- Pipeline Welder — Gas and oil are transported through a series of interconnected buildings, structures, and pipelines all over the country. A gas or oil pipeline leak could be catastrophic — for the environment, the gas or oil customer, and the company controlling the pipeline. Pipeline welders create and maintain gas and oil pipelines.
- Iron Worker — Establishes and dismantles substantial metal frameworks like bridges and stadiums for ornamental, reinforcement, and structural purposes.
- Underwater Welder — Builds, repairs, and salvages oil rigs, shipwrecks, subsea construction, and more. Underwater welder positions also require several additional aquatic certifications.
- Contract Welder — Instead of working for a particular employer, contract welders work as independent contractors, signing agreements with clients to weld certain projects for set periods.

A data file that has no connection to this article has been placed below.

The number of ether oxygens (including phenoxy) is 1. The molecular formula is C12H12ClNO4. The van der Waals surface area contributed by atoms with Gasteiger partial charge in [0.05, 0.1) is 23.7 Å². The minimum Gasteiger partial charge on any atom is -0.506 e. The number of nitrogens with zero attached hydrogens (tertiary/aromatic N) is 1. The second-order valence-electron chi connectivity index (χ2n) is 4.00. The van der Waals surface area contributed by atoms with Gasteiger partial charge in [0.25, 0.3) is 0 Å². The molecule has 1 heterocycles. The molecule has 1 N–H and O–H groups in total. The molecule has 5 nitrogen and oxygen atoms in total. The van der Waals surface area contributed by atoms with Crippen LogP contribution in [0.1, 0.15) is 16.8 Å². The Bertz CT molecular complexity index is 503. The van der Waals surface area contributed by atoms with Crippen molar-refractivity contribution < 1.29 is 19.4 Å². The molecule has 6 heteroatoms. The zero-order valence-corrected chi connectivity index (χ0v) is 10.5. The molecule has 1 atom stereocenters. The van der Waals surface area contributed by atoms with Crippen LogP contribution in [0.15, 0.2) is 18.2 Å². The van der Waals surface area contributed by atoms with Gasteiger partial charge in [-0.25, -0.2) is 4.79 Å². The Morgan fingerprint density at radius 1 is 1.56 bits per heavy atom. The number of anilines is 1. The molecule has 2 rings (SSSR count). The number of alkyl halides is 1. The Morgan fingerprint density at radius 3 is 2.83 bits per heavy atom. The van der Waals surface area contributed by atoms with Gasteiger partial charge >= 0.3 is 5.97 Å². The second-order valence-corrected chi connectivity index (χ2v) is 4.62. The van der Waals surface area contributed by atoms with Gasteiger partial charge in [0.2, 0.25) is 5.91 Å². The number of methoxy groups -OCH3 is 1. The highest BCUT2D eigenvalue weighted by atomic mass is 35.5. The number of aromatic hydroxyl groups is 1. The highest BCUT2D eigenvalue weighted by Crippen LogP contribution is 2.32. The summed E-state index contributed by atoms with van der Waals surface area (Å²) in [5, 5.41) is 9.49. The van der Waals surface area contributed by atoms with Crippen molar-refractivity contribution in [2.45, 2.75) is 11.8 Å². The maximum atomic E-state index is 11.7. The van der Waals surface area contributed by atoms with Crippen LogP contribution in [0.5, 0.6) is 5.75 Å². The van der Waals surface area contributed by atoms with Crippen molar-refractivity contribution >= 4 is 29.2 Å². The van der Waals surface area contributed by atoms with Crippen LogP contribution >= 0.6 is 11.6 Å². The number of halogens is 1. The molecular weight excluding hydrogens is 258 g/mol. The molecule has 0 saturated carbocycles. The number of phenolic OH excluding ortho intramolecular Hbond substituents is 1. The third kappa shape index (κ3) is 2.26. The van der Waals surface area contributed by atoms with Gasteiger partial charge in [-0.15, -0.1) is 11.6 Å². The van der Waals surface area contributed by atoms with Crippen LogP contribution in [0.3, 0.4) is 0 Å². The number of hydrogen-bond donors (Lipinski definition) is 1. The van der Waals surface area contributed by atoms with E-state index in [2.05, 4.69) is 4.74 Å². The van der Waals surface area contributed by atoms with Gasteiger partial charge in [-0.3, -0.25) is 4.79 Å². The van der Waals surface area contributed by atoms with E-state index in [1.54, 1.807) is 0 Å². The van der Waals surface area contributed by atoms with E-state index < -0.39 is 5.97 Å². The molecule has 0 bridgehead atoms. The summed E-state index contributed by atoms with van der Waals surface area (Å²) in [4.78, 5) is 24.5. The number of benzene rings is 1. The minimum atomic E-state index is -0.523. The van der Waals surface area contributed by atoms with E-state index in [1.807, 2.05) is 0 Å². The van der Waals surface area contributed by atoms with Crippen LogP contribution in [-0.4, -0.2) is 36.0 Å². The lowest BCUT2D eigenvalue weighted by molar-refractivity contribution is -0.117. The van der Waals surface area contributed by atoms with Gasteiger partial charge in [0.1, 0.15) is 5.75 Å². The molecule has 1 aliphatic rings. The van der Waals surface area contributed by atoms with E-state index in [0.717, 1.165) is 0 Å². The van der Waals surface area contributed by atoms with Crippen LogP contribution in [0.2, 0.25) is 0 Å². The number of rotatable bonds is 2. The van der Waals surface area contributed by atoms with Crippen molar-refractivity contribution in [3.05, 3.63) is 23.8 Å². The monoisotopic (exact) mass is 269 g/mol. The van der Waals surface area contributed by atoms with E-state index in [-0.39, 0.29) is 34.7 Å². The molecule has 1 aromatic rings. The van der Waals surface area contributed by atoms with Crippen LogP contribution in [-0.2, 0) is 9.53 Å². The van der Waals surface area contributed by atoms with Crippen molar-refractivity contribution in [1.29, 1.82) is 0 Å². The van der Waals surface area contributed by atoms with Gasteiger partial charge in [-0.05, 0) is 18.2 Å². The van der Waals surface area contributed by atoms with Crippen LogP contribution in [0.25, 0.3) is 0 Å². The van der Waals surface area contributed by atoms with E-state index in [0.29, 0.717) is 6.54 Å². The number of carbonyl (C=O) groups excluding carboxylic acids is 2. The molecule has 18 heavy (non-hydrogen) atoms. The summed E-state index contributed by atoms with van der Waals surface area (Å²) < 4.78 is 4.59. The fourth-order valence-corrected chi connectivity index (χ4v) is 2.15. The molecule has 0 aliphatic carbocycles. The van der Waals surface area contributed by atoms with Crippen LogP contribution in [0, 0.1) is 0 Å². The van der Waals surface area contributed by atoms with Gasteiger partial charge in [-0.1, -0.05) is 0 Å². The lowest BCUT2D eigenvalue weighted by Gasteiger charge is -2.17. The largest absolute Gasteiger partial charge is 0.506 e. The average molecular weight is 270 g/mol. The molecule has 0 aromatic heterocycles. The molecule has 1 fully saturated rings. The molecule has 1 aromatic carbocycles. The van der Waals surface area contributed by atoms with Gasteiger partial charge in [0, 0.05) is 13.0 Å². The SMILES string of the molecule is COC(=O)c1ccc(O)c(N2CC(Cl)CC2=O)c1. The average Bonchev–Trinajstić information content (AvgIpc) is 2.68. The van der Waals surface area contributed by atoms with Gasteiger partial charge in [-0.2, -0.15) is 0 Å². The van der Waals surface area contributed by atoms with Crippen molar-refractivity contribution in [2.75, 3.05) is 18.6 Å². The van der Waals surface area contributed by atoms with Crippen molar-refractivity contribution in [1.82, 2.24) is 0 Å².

- Welding Inspector — Certified welding inspectors are knowledgeable about the specifications of every welding process performed. They also adhere to compliance and safety policies and standards.
Launch a Successful Welding Career
Welding can be a well-paying profession, and the industry needs innovators like you.
If you live in Connecticut and want to learn how to weld, our flexible welding technology certificate program can be completed in as few as eight months. The program provides hands-on training with state-of-the-art welding technology — including a CNC plasma table and a virtual reality welding simulator. After graduation, you will be well-prepared to pursue your welding certification or entry-level employment. In just a matter of months, you can get into the field and start earning fast.
Call 365滚球体育彩票_线上投注官网~ University at 800-899-3282 or visit us online to learn more about our welding program.